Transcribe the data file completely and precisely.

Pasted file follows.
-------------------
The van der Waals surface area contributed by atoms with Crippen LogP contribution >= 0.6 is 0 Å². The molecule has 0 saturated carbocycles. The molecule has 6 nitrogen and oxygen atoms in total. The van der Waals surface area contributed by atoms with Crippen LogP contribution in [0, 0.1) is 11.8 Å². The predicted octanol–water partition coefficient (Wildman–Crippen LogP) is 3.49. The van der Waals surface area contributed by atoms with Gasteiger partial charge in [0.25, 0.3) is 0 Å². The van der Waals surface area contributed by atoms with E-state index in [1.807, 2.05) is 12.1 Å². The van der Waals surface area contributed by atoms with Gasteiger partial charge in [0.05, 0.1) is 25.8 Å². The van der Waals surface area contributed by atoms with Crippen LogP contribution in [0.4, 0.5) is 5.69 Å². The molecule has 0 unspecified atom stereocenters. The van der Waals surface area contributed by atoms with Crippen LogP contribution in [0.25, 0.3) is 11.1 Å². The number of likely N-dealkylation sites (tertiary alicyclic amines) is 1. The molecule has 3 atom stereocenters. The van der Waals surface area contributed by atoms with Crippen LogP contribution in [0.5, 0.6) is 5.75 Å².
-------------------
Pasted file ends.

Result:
The van der Waals surface area contributed by atoms with Crippen LogP contribution >= 0.6 is 0 Å². The molecule has 0 saturated carbocycles. The molecule has 6 nitrogen and oxygen atoms in total. The van der Waals surface area contributed by atoms with Crippen LogP contribution in [0, 0.1) is 11.8 Å². The predicted octanol–water partition coefficient (Wildman–Crippen LogP) is 3.49. The van der Waals surface area contributed by atoms with Gasteiger partial charge in [0.25, 0.3) is 0 Å². The van der Waals surface area contributed by atoms with E-state index in [1.807, 2.05) is 12.1 Å². The van der Waals surface area contributed by atoms with Gasteiger partial charge in [0.05, 0.1) is 25.8 Å². The van der Waals surface area contributed by atoms with Crippen LogP contribution in [0.4, 0.5) is 5.69 Å². The molecule has 0 unspecified atom stereocenters. The van der Waals surface area contributed by atoms with Crippen LogP contribution in [0.25, 0.3) is 11.1 Å². The number of likely N-dealkylation sites (tertiary alicyclic amines) is 1. The molecule has 3 atom stereocenters. The van der Waals surface area contributed by atoms with Crippen LogP contribution in [0.5, 0.6) is 5.75 Å².